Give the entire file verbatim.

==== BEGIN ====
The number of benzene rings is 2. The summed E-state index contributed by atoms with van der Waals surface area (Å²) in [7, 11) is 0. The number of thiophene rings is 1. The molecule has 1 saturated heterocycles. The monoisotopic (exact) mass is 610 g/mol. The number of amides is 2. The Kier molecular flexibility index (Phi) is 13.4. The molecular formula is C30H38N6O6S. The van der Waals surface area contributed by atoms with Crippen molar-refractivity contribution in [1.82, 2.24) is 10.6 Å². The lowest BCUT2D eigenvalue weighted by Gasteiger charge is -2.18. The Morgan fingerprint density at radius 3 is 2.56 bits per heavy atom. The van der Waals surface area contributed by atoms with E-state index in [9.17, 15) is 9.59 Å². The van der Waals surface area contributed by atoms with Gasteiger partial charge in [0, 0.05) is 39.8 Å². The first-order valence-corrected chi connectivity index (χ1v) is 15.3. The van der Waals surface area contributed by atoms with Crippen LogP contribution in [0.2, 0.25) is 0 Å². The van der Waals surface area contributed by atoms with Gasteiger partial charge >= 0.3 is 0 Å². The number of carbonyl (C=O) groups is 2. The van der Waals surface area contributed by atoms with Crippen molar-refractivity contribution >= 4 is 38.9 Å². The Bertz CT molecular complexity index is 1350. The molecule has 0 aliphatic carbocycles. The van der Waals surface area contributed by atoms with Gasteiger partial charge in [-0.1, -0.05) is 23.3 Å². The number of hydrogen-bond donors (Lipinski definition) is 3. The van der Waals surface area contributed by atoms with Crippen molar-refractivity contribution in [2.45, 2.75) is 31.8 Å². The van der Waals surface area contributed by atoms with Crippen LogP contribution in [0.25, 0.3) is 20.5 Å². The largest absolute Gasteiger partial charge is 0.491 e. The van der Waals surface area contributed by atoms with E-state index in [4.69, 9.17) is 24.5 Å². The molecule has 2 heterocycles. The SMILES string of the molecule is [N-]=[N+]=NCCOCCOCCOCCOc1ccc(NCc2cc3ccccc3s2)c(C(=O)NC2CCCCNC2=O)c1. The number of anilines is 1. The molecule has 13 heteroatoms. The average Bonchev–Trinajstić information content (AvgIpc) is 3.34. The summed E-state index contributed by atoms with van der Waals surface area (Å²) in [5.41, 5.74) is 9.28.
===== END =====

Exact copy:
The number of benzene rings is 2. The summed E-state index contributed by atoms with van der Waals surface area (Å²) in [7, 11) is 0. The number of thiophene rings is 1. The molecule has 1 saturated heterocycles. The monoisotopic (exact) mass is 610 g/mol. The number of amides is 2. The Kier molecular flexibility index (Phi) is 13.4. The molecular formula is C30H38N6O6S. The van der Waals surface area contributed by atoms with Crippen molar-refractivity contribution in [1.82, 2.24) is 10.6 Å². The lowest BCUT2D eigenvalue weighted by Gasteiger charge is -2.18. The Morgan fingerprint density at radius 3 is 2.56 bits per heavy atom. The van der Waals surface area contributed by atoms with E-state index in [9.17, 15) is 9.59 Å². The van der Waals surface area contributed by atoms with Gasteiger partial charge in [0, 0.05) is 39.8 Å². The first-order valence-corrected chi connectivity index (χ1v) is 15.3. The van der Waals surface area contributed by atoms with Crippen LogP contribution in [0.2, 0.25) is 0 Å². The van der Waals surface area contributed by atoms with Gasteiger partial charge >= 0.3 is 0 Å². The number of carbonyl (C=O) groups is 2. The van der Waals surface area contributed by atoms with Crippen molar-refractivity contribution >= 4 is 38.9 Å². The Bertz CT molecular complexity index is 1350. The molecule has 0 aliphatic carbocycles. The van der Waals surface area contributed by atoms with Gasteiger partial charge in [-0.1, -0.05) is 23.3 Å². The number of hydrogen-bond donors (Lipinski definition) is 3. The van der Waals surface area contributed by atoms with Crippen molar-refractivity contribution in [2.45, 2.75) is 31.8 Å². The van der Waals surface area contributed by atoms with Crippen LogP contribution in [0.25, 0.3) is 20.5 Å². The largest absolute Gasteiger partial charge is 0.491 e. The van der Waals surface area contributed by atoms with E-state index in [4.69, 9.17) is 24.5 Å². The molecule has 2 heterocycles. The SMILES string of the molecule is [N-]=[N+]=NCCOCCOCCOCCOc1ccc(NCc2cc3ccccc3s2)c(C(=O)NC2CCCCNC2=O)c1. The number of anilines is 1. The molecule has 13 heteroatoms. The average Bonchev–Trinajstić information content (AvgIpc) is 3.34. The summed E-state index contributed by atoms with van der Waals surface area (Å²) in [5.41, 5.74) is 9.28.